EE crowned UK's best mobile operator - Vodafone in last place

Study of 840,000 samples by analytics firm RootMetric ranked EE best for reliability, speed, coverage, call performance and data

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The Independent Tech

EE has been named the best mobile operator in the UK and Vodafone the worst in a comprehensive study by UK mobile analytics firm RootMetric.

More than 840,000 tests were made covering reliability and speed of voice, text, and internet data. The six month study, looking at roughly one sample for every hundred mobile contracts, found that EE ranked first in every category.

The operator, which was first to offer customers 4G and formed from the merger of T-Mobile UK and Orange UK in 2010, was followed closely by Three in terms of reliability, mobile internet and text services, while O2 came second in the speed tests and call performance.

Vodafone, which was last in all the categories apart from network speed, said that it could not “take the results of this report seriously and neither should our customers". The company also suggested that some tests were "carried out in an inconsistent manner” in a statement.

RootMetrics did not give average speeds for networks because there was so much geographical diversity, although the company does offer a coverage map so that customers can see which operator offers the best service in their area.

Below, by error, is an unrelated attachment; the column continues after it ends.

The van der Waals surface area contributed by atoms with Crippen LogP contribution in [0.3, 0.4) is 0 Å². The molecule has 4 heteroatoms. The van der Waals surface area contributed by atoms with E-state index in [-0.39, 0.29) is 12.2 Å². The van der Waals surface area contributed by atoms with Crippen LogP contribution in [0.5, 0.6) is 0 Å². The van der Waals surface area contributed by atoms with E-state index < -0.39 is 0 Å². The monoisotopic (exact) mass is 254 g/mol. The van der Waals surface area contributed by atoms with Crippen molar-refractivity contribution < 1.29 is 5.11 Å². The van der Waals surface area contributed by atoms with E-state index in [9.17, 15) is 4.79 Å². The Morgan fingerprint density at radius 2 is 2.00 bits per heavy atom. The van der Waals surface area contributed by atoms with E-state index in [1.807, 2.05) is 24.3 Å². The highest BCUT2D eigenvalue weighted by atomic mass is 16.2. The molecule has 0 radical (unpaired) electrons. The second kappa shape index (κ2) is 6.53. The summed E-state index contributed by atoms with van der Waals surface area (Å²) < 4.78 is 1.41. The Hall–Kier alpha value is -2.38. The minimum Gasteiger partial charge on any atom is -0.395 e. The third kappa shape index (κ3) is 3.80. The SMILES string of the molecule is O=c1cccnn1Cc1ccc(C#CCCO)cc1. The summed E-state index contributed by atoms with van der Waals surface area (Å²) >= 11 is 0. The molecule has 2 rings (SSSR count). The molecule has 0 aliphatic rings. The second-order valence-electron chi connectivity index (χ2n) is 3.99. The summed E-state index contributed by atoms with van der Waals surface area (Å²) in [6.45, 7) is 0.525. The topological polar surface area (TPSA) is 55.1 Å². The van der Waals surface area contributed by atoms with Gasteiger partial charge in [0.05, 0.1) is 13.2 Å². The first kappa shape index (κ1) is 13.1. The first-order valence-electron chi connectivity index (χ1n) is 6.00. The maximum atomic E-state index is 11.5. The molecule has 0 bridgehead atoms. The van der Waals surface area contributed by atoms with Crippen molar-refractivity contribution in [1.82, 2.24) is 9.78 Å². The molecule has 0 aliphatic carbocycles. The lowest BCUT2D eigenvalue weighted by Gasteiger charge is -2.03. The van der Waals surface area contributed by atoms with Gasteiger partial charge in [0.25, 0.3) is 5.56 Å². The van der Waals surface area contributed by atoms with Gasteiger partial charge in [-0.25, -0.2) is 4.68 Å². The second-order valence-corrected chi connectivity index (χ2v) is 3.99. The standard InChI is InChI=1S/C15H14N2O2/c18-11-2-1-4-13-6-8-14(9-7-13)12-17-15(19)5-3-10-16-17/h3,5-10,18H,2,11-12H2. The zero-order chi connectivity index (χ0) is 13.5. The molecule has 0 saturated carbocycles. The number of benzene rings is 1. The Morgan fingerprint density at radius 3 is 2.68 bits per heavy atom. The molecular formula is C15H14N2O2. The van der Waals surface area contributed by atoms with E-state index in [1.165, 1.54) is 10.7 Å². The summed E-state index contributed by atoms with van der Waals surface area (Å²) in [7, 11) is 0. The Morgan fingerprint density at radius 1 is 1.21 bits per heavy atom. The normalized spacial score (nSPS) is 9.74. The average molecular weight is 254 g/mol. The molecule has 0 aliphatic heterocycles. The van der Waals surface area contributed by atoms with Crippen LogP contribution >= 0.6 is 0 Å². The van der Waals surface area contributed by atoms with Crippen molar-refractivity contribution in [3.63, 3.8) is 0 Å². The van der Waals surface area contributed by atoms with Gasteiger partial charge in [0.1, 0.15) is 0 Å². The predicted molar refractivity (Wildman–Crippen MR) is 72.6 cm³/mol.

“These results give UK consumers and businesses the most accurate view of mobile performance in the UK that has ever been made available,” said RootMetrics CEO and President Bill Moore. “From nation to neighbourhood, people now have access to data showing them the best network in their area.”

The tests were carried out using off-the-shelf Android handsets with the company’s analytic software installed. Moore says that the aim of the study was to get as close to consumer conditions as possible, telling the BBC that “[it’s] all very well to test speeds, but if you can't get on the network then the speed becomes irrelevant.”

Moore said that the UK suffered badly from dropped calls compared to the US, with a failure rate of 2 per cent compared to America’s 0.5 per cent.